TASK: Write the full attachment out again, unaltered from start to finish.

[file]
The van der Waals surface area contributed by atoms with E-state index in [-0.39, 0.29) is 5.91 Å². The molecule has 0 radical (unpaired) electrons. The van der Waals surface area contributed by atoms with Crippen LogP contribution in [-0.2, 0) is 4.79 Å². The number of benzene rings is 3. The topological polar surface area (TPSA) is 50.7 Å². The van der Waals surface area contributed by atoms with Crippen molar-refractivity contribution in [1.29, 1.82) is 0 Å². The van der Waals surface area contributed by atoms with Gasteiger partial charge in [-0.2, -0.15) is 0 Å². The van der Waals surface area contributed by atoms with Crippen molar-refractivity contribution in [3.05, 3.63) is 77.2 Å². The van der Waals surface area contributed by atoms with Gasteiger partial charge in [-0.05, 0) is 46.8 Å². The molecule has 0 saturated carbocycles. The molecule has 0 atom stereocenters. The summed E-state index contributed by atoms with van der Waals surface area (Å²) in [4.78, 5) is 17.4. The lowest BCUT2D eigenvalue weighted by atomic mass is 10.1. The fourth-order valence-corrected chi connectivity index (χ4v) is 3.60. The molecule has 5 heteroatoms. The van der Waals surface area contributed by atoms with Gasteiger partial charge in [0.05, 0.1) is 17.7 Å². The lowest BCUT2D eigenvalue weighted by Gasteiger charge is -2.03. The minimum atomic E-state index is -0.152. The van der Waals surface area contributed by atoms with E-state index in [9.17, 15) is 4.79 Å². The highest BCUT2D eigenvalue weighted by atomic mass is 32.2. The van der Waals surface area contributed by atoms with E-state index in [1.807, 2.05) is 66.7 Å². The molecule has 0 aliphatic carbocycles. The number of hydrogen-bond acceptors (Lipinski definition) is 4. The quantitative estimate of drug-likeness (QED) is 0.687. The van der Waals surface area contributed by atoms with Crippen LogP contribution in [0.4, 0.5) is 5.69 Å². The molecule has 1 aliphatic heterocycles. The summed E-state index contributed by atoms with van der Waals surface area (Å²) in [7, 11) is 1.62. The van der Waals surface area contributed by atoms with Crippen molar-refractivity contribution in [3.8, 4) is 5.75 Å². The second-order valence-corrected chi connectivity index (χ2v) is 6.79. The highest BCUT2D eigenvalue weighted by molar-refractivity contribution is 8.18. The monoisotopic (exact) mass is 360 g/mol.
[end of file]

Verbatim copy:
The van der Waals surface area contributed by atoms with E-state index in [-0.39, 0.29) is 5.91 Å². The molecule has 0 radical (unpaired) electrons. The van der Waals surface area contributed by atoms with Crippen LogP contribution in [-0.2, 0) is 4.79 Å². The number of benzene rings is 3. The topological polar surface area (TPSA) is 50.7 Å². The van der Waals surface area contributed by atoms with Crippen molar-refractivity contribution in [1.29, 1.82) is 0 Å². The van der Waals surface area contributed by atoms with Gasteiger partial charge in [-0.2, -0.15) is 0 Å². The van der Waals surface area contributed by atoms with Crippen molar-refractivity contribution in [3.05, 3.63) is 77.2 Å². The van der Waals surface area contributed by atoms with Gasteiger partial charge in [-0.05, 0) is 46.8 Å². The molecule has 0 saturated carbocycles. The molecule has 0 atom stereocenters. The summed E-state index contributed by atoms with van der Waals surface area (Å²) in [4.78, 5) is 17.4. The lowest BCUT2D eigenvalue weighted by atomic mass is 10.1. The fourth-order valence-corrected chi connectivity index (χ4v) is 3.60. The molecule has 5 heteroatoms. The van der Waals surface area contributed by atoms with Gasteiger partial charge in [0.05, 0.1) is 17.7 Å². The lowest BCUT2D eigenvalue weighted by Gasteiger charge is -2.03. The minimum atomic E-state index is -0.152. The van der Waals surface area contributed by atoms with E-state index in [9.17, 15) is 4.79 Å². The highest BCUT2D eigenvalue weighted by atomic mass is 32.2. The van der Waals surface area contributed by atoms with E-state index in [1.807, 2.05) is 66.7 Å². The molecule has 0 aliphatic carbocycles. The number of hydrogen-bond acceptors (Lipinski definition) is 4. The quantitative estimate of drug-likeness (QED) is 0.687. The van der Waals surface area contributed by atoms with Crippen LogP contribution in [0.4, 0.5) is 5.69 Å². The molecule has 1 aliphatic heterocycles. The summed E-state index contributed by atoms with van der Waals surface area (Å²) in [7, 11) is 1.62. The van der Waals surface area contributed by atoms with Crippen molar-refractivity contribution in [3.8, 4) is 5.75 Å². The second-order valence-corrected chi connectivity index (χ2v) is 6.79. The highest BCUT2D eigenvalue weighted by molar-refractivity contribution is 8.18. The monoisotopic (exact) mass is 360 g/mol.